Experts dispel common myths about intervention

This story originally ran in the Denver Catholic Register Sept. 28, 2011. September is National Alcohol and Drug Addiction Recovery Month. This is the conclusion to a two-part series on intervention. Click here for part 1, “Intervention: From fear to empowerment”.

Imagine a son or daughter, parent, spouse, friend or family member losing their job, home, family, dignity—all to maintain the one relationship that has become most important, yet most destructive. That is the power of addiction.

When attempts to reach out to an addict are met with denial or otherwise rejected, loved ones can feel not only helpless, but hopeless. A family-structured intervention can bring hope and healing to relationships. However due to misconceptions, it is an alternative that is underutilized.

“Families don’t know how to deal with an alcoholic or addict,” said Stephen Wilkins, a professional provider of family-structured interventions and parishioner of St. Vincent de Paul Church in Denver. “They need help to get some clarity about how to really assist their loved one.”

A family-structured intervention involves preparing a group to approach a loved one caught up in a self-destructive behavior, such as alcohol abuse, drug addiction, gambling, an eating disorder or other health problem. It aims to motivate an individual to accept help for the issue, raise self-esteem so he or she believes recovery is possible and heal damaged relationships.

“Portrayal (of intervention) by the mass media is harmful,” explained Wilkins. “It keeps people from asking for help.”

Interventionists from the Denver-based National Center for Intervention including Wilkins and longtime colleague, Howie Madigan, a co-founder of the center, dispelled some of these myths in a conversation with the Denver Catholic Register.

Myth 1: Interventions are expensive
A distorted idea of what an intervention costs is one of the most important misconceptions to be clarified.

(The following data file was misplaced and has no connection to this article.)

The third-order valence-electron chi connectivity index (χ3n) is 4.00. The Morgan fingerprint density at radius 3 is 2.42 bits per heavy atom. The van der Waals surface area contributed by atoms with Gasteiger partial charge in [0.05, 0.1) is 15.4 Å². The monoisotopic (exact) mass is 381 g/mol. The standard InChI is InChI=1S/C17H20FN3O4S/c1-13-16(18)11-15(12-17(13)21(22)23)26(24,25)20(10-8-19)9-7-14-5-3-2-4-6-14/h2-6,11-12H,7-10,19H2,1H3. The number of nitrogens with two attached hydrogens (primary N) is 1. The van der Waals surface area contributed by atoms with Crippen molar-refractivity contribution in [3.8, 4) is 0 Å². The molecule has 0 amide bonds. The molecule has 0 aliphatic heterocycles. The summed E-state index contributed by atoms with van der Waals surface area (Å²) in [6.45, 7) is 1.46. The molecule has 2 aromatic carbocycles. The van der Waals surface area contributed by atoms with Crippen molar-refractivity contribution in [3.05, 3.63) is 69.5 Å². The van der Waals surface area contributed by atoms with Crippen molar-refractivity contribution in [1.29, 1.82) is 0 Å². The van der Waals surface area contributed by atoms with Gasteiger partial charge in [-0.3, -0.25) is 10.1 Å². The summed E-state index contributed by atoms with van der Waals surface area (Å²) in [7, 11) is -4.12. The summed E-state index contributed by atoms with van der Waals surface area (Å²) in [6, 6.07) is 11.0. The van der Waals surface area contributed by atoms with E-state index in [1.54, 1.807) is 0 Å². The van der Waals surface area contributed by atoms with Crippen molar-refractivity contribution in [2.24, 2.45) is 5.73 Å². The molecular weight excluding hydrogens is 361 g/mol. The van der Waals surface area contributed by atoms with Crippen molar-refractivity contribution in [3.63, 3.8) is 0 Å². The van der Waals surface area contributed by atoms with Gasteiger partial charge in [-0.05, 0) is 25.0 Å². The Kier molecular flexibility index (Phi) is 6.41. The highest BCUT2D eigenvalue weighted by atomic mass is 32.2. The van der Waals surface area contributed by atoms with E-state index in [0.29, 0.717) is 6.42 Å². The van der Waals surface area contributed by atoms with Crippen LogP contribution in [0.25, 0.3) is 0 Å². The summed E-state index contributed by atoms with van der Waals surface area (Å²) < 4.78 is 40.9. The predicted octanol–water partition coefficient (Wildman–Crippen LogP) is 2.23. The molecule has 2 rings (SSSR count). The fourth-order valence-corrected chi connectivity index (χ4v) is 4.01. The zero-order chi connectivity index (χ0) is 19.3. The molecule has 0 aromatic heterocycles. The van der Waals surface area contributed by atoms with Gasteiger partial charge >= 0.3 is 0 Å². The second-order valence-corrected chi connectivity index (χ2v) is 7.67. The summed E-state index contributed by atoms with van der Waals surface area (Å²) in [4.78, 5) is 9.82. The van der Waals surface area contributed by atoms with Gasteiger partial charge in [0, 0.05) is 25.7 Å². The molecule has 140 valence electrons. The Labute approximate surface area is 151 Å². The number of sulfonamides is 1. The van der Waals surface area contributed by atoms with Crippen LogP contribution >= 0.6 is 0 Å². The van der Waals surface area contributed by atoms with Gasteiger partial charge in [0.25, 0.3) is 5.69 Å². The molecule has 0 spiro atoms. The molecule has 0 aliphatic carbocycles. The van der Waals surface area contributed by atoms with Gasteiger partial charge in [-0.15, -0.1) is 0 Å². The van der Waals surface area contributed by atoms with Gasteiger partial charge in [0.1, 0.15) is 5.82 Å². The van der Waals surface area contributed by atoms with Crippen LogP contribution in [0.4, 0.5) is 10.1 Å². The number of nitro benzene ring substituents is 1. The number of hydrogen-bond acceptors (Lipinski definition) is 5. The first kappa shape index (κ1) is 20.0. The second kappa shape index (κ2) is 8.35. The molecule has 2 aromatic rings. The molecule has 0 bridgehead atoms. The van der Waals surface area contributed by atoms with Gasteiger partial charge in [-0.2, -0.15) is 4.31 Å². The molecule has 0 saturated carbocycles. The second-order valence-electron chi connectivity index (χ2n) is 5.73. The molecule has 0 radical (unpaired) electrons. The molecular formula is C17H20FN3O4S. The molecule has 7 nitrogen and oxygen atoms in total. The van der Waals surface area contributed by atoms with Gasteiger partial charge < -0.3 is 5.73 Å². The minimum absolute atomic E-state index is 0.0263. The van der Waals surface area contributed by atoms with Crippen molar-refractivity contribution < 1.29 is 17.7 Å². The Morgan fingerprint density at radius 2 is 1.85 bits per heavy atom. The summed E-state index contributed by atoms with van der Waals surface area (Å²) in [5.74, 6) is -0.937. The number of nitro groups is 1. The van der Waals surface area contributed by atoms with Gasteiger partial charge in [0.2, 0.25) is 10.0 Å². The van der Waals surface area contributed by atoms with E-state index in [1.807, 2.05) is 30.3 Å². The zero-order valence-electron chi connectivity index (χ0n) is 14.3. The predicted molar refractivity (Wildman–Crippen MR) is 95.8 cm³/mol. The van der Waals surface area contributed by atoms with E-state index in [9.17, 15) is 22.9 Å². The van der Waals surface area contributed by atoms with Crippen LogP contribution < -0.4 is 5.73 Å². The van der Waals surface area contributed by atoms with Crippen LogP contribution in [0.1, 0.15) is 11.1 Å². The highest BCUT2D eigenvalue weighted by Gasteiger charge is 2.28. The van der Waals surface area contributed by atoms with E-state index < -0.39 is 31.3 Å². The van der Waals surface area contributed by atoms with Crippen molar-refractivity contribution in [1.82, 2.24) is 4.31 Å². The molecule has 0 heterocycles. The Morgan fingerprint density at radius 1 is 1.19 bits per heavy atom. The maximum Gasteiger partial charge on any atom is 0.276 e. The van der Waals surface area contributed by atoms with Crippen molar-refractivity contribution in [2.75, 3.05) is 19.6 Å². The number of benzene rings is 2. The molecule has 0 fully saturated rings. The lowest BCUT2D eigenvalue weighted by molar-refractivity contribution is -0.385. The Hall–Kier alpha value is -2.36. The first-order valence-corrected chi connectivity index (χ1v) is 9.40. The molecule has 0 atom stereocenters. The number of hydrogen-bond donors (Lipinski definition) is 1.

“Many people believe the cost of an intervention is really high: $4,000, $5,000—up to $14,000,” Madigan said. “That’s not true, but it scares a lot of people away.”

While interventionists do charge a fee for their services, it can be negotiable and vary greatly depending on the circumstances.

“We use a sliding-scale approach,” said Wilkins, who has guided nearly 300 interventions in the last eight years. “I’ve never turned away a family that needs an intervention regardless of their ability to pay.”

He has done several free of charge.

“It’s always worth more than it costs,” he said.

Madigan also supports the notion of making interventions accessible.

“I’ve done about 2,400 interventions,” said the 76-year-old parishioner of Immaculate Conception in Lafayette who started doing interventions in 1974, “and I’ve charged for six.”

Both agreed it is important for a family to research prospective interventionists and get to know them, and their experience and qualifications.

“When a family contacts an interventionist they’re frightened and can be taken advantage of,” said Wilkins. “We support the concept of licensing interventionists.”

National Center for Intervention training involves two full-day courses, followed by shadowing an experienced professional at three to five interventions before leading one oneself.

Myth 2: Addicts require in-patient help
While in-patient treatment is recommended for some, it is not needed in every case.

“Many people believe the cost of treatment is too high,” said Madigan. “People can also get help though a good counselor or a community-based program.”

Wilkins has seen the reality of treatment sensationalized by the media.